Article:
Coffee Cup Poem no.81

Daydreams

I’m running out of dreams in days of thoughts
thoughts that take me to the reaches of space
to a blue bigger on the inside box
to everything that will be, is and was once
to every possible me, no mater how farfetched,
to every impossible me, far too farfetched
and foreign to the maps I’ve so long depended on.

I’ve blundered, in my thoughts, a disappearing act
of time and space, those wild concepts
between the synapses and regions of that vast map
that charts our souls and logs the latitudes of dreams
into what dangerous depths, so strange
are the longitudes of young and old and linear,
I pushed to the edges of the big flat world
sailing, myself, in wood or metal or air
on something old, new, borrowed, and blue
something evading my thoughts anew.

Coffee Cup Poem no.72

I know, I know. I took a bit of a vacation due to a very busy school/work schedule, but I’m back and writing!

Delivery Matters

In a bookstore,
a peaking light
streaks the new covers
of old titles
siting idle on dusting shelves.

The electronics section buzzes
with their future, their fate
hanging on shrinking shelves
as seldom turned pages crumle in
on themselves.

Will they ever be turned
or stay in exile,
exile from modernity
and quick convenience?
Some shall stay loyal

Loyal to their pages
full of the past’s secrets,
in printed words, annotations…
there is nothing quite like
turning a page by force

and not by the simulated
the one-hundred-percent glare protected
the adjustable font and spaces
the immune to inked annotations
the coffee stain resistant

perfection of a digital book.
I don’t believe literature
was ever meant to be so clean
as made by the computer screen.

Coffee Cup Poem no.70

I Live Life By the King of Words (Jorge Luis Borges Was Right)

I chose to see the world through my eyes
and through blank pages
letters scrawled across empty spaces
and connected by seas of ink.

I seek to go many places
see them, The Word, experience…
life sometimes forces it into dreams
and out onto the pages, my pages.

The pages of history & romance,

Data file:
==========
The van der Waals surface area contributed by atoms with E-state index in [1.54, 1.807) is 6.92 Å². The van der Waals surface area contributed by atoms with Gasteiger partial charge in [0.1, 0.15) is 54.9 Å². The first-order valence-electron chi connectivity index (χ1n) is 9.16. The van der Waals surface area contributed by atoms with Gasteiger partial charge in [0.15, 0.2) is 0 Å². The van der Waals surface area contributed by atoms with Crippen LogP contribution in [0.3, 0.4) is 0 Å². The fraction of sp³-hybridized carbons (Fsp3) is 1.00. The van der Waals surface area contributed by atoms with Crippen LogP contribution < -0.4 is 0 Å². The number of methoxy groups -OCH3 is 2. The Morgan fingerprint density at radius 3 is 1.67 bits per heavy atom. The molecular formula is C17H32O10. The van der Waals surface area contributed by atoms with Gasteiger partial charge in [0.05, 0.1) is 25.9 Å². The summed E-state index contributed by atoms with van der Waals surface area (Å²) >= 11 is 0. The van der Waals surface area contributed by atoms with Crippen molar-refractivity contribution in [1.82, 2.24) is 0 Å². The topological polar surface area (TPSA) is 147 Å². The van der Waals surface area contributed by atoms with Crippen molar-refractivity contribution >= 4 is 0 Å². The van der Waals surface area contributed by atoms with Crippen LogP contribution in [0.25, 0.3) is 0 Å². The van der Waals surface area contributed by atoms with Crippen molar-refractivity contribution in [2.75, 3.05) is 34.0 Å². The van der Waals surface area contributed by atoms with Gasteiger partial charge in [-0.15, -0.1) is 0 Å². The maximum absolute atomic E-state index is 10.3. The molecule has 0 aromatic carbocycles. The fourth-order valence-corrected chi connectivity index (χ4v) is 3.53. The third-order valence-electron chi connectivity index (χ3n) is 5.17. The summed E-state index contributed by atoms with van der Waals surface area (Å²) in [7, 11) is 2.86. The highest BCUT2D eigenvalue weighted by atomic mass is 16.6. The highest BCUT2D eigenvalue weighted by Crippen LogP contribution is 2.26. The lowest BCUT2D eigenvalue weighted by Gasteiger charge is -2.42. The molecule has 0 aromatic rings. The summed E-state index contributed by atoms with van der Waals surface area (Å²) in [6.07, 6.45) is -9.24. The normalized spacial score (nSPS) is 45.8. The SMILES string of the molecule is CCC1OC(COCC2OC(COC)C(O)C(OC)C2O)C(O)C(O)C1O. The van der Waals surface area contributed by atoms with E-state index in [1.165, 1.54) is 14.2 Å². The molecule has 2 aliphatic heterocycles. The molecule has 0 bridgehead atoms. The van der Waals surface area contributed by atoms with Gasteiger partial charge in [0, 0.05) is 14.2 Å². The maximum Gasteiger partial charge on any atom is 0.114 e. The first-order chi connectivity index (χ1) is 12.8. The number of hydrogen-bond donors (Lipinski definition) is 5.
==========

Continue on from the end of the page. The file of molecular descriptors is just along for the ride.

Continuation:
the pages of drama & violence,
Fables collected by time’s scribes
to be retold over and over
and find a resting place
in the ears of childhood
and in the dormant consciousness
of adulthood.

Sun blankets the midnight seas
of the penned words of lives
that glare in the peak of days
and dim in evening’s goodbyes.

There is one word I look for,
always, The Word,
that attatches to memory
vividly evading a lifespan.

(Can you guess it?)

Coffee Cup Poem no.64

Definitely a work in progress, but for now:

Reading Musings of Childhood Nostalgia

My hands linger on these pages
as if trying to take back
my childhood
even if just one word, one word
of something I know is gone.
I want these words to look as they did,
promise the same enchantment,
as I stay longing on this page
am I looking for answers?

Could I still make friends
with a Black Stallion,
when shipwrecked after raiding
a hooked captain’s ship
deep in the Wonderland
I found hidden in a wardrobe
or was it Platform nine and three quarters?
 As I take a magic carpet into the sunset
not with a prince,
but with a friendly giant,
will animals guide me anywhere, anymore?

Magic, I miss
magic is what leaps into my mind
from these words, childhood’s words
but I no longer believe it
the way I did ten years ago or five.
Nostalgia is the word I find,

for the places this story
used to transport me
the first time,the second time,
the times I believed.

No, no.
I don’t think so,
My imagination has grown up
and these are no longer beliefs
but wistful musings.
Still, I’d rather let them take me
far away to lands un-inhibited
by thoughts of politics, economics…
Wendy returned from Neverland.

A smile returns to my face